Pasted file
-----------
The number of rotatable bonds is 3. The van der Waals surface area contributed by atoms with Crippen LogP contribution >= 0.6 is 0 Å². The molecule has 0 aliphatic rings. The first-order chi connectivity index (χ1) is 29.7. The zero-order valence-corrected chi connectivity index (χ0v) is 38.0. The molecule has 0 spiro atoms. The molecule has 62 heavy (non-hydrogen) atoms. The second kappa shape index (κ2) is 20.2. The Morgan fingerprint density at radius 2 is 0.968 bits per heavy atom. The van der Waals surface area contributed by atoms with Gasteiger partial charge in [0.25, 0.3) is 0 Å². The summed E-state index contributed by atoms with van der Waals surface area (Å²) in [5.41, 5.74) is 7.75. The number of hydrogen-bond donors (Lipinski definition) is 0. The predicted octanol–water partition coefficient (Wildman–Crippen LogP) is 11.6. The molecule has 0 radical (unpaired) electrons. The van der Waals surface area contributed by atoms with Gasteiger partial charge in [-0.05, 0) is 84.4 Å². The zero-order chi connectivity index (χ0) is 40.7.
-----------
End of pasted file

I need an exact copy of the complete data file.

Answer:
The number of rotatable bonds is 3. The van der Waals surface area contributed by atoms with Crippen LogP contribution >= 0.6 is 0 Å². The molecule has 0 aliphatic rings. The first-order chi connectivity index (χ1) is 29.7. The zero-order valence-corrected chi connectivity index (χ0v) is 38.0. The molecule has 0 spiro atoms. The molecule has 62 heavy (non-hydrogen) atoms. The second kappa shape index (κ2) is 20.2. The Morgan fingerprint density at radius 2 is 0.968 bits per heavy atom. The van der Waals surface area contributed by atoms with Gasteiger partial charge in [0.25, 0.3) is 0 Å². The summed E-state index contributed by atoms with van der Waals surface area (Å²) in [5.41, 5.74) is 7.75. The number of hydrogen-bond donors (Lipinski definition) is 0. The predicted octanol–water partition coefficient (Wildman–Crippen LogP) is 11.6. The molecule has 0 radical (unpaired) electrons. The van der Waals surface area contributed by atoms with Gasteiger partial charge in [-0.05, 0) is 84.4 Å². The zero-order chi connectivity index (χ0) is 40.7.